Wir verlassen Lusaka auf der Great East Route, verfahren uns aber als wir noch einen Kettennieter für Tims brechende Kette abhohlen wollen.
Anfangs fahren wir noch an großen Industriellen Farm- und Mastbetrieben vorbei. Als die Landschaft hügeliger wird, geht dies jedoch wieder zu subsistenzwirtschaft über.
Erstaunlich wie viel Holzkohle transportiert wird. Überladene Fahrräder uns LKWs begegnen uns immer wieder. Am Straßenrand sieht man die schwellenden Erdhaufen, in denen die Kohle gebrannt wird. Gefällte Bäume liegen am Straßenrand. Dabei wird wohl ineffizient vorgegangen. Aufgrund eines Mangels an vernünftigem Werkzeug wie Sägen und Äxten werden nur die handhabbaren Teile des Baums verwendet und der Rest liegen gelassen.
Die Nacht campen wir an einer heißen Quelle. Mich plagen Kopfschmerzen und allgemeine Krankheitserschöpfung. Angst, dass es Malaria sein könnte. Am morgen ist dies aber größtenteils verschwunden. Kinder planschen in dem warmen Wasser und die Minibusse werden gewaschen.
Tim hat sich eine rustikale China Kette gekauft, die leider nicht auf die feingliedrigen Shimano-Ritzel passt. So fährt er seine ledierte Kette weiter.
Die Landschaft wird hügliger, bergiger. Auf einer vermeintlichen Passhöhe schlagen wir das Zelt auf. Am nästen Tag gibt es aber nicht die erhoffte Passhöhe sondern weiter viele Hügel. Wir kommen nach Luangwa und bestellen das übliche Enschima. Hühnchen wurde nicht geschlachtet und so wage ich mich an Fisch. Wir sind genau an einem Fluss, müsste also frisch sein. Sofort nach dem Mahl plagen mich Magenschmerzen. Wir wollen eigenlich auf den Campingplatz, uns geht aber das Geld aus. Nach einer Mittagspause bin ich wieder wohl auf.
Wir fahren weiter die Berge hoch, doch Tim erwicht es voll und kotzt alles aus. Es lag also nicht am Fisch sondern etwas an den Zutaten, die wir beide gegessen ahebn. So schlagen wir unser Lager im Busch auf.
Ein abendlicher Gewitterausläufer bringt die ersehnte Dusche.
Am morgen ist Tim wieder gut auf. Wir packen zusammen. Ich stehe mit dem Rücken zu Tim und belade mein Rad. Was er dann macht und sagt; keine Ahnung. Er steht mit einem heftig blutendem, bestimmt 8cm langen Schnitt auf dem rechten Knie da. Ich hohle meinen medikamenten Beutel mit den Kompressen raus. Erstaunlich wie rational man handelt. Ich mag Verletzungen, Blut, Spritzen und Ärzte am liebsten gar nicht ansehen. Wir tapen die Wunde rellativ fachmännich zusammen und packen eine Kompresse drüber. Wir hängen hier aber mitten im Busch an einem kaum befahrenen “Highway” mit den Rädern und Gepäck. Wenn wir hier zuzweit weg wollen brauchen wir schon etwas von der Größes eines Pick-Up aufwärts. An Radfahren ist nicht zu denken und die Wunde sieht aus, als müsste da ein Arzt dran.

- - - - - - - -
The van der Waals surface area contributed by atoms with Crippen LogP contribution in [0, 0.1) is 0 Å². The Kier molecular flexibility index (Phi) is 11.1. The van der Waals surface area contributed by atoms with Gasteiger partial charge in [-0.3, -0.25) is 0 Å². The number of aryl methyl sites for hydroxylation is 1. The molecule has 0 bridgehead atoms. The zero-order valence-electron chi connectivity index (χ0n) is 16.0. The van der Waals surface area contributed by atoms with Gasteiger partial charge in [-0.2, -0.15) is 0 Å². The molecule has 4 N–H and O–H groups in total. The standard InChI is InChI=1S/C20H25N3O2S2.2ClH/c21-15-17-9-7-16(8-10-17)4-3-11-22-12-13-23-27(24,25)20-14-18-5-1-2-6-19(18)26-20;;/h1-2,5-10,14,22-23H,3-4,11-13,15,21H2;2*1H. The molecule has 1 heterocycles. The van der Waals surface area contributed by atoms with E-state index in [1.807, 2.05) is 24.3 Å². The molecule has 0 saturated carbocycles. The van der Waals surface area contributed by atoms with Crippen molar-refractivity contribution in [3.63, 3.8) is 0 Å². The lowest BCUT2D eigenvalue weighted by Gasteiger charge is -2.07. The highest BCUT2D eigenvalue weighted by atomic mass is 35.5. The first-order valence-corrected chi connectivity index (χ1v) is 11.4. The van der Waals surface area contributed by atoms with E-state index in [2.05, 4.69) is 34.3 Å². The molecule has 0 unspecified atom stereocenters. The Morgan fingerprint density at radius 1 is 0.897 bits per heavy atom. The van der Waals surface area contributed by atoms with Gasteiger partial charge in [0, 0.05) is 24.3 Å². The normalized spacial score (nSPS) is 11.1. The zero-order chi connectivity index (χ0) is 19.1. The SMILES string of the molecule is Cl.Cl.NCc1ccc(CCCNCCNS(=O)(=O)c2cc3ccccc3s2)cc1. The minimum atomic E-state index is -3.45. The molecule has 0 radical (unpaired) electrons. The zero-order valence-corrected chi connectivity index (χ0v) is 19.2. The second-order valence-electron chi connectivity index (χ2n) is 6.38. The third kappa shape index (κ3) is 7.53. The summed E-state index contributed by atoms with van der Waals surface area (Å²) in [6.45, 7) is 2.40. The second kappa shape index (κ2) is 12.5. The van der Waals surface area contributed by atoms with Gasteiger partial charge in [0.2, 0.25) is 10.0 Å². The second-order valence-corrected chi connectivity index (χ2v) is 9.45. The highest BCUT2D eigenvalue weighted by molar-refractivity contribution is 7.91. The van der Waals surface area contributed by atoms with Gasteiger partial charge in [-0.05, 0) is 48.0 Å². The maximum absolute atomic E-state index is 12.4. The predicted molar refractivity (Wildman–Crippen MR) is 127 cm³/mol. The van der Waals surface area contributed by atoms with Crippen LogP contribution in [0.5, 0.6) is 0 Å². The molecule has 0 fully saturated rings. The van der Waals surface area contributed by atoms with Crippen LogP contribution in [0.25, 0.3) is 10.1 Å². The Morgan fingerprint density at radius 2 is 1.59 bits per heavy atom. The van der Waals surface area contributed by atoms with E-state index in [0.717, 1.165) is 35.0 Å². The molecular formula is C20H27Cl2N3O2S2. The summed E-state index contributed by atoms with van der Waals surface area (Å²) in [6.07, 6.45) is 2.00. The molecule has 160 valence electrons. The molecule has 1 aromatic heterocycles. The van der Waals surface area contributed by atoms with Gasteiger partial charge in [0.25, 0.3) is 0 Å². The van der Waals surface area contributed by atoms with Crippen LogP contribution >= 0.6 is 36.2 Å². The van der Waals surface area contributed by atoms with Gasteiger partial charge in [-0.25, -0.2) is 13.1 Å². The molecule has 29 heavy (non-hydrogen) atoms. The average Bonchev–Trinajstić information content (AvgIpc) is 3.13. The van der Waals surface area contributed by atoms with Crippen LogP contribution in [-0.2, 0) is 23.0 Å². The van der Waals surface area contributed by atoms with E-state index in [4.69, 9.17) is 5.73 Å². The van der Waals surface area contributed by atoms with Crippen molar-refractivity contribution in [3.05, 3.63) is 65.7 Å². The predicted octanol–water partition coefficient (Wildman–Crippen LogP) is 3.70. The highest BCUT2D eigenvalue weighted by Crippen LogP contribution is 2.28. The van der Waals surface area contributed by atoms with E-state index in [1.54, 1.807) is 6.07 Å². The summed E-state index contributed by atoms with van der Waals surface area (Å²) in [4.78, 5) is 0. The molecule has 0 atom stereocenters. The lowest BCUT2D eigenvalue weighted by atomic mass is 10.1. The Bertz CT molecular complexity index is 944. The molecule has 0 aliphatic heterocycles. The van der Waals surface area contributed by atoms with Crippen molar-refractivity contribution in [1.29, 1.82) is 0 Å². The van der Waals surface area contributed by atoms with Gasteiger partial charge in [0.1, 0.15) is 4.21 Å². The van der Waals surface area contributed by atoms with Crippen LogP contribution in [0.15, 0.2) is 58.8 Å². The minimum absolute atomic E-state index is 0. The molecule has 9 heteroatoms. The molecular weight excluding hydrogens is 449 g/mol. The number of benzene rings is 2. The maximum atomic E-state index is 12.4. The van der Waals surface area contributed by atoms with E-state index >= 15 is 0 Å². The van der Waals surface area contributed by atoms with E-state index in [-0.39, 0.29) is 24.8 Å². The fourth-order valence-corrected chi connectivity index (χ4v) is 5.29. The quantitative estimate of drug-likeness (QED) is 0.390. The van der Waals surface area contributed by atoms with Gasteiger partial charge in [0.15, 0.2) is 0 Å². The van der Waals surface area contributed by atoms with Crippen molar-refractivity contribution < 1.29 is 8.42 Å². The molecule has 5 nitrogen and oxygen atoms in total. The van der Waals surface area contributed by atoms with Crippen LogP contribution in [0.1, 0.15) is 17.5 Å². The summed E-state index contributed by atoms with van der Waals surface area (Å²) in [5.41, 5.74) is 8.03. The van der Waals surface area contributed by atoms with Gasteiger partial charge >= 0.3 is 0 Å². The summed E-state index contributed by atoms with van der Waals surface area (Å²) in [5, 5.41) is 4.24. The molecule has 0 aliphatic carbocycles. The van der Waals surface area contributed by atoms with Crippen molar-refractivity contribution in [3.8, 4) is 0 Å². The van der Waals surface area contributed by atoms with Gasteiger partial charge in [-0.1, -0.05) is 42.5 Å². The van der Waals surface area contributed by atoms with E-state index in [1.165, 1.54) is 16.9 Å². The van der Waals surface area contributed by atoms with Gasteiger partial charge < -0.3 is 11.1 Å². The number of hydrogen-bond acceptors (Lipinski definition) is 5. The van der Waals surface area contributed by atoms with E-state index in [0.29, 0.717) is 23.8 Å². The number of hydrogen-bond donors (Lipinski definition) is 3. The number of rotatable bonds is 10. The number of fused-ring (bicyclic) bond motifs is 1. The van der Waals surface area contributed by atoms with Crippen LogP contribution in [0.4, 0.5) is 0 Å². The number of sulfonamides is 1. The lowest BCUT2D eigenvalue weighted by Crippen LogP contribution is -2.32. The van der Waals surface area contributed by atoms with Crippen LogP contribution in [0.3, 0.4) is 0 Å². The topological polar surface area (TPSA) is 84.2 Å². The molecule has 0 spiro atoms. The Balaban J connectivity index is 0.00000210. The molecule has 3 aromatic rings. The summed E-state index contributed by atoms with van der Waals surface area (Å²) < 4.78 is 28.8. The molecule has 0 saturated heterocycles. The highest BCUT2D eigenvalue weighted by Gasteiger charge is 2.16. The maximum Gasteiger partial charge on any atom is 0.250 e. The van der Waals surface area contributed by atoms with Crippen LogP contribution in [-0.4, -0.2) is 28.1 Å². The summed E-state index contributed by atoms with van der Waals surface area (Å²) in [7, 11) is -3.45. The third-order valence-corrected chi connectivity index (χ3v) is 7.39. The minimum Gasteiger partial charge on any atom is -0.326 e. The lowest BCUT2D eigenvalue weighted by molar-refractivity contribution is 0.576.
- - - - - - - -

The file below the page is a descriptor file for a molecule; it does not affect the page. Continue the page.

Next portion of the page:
Wir plazieren uns am Straßenrand und Tim verlangt ersteinmal nach einem Erdnussbutterbrot.
Der erste Pickup fährt einfach durch. Der folgende Truck hält aber. Unsere Räder werden aufgeladen.
Die fahrt nach Chipata wird lang. Von den acht Gängen, die der Volvo hat, werden nur die ersten drei gefahren. Und sehr oft der zusätzlich untersetzte erste Gang, wenn sich der mit süssigkeiten beladene Lastwagen die Berge runterquält. Sämtliche Anzeigen sind kaputt oder zeigen krumme Werte an. Die Tankanzeige steht auf leer. Man muss einen Stock in den Tank halten um zu sehen, wie voll er ist. Selbst der Tacho geht nicht. Einzig der Drehzahlmesser und die Kühlwasseranzeige tuns. Uns letztere zeigt beim Berghochfahren einen kochenden Kühler an.
Wir kommen in Chipata an, quartieren uns beim Wildlife Office ein und kurieren uns ersteinmal aus. Wärent Tim das verdorbene Enschima ausgekotzt hat, kämpfe ich damit noch immer.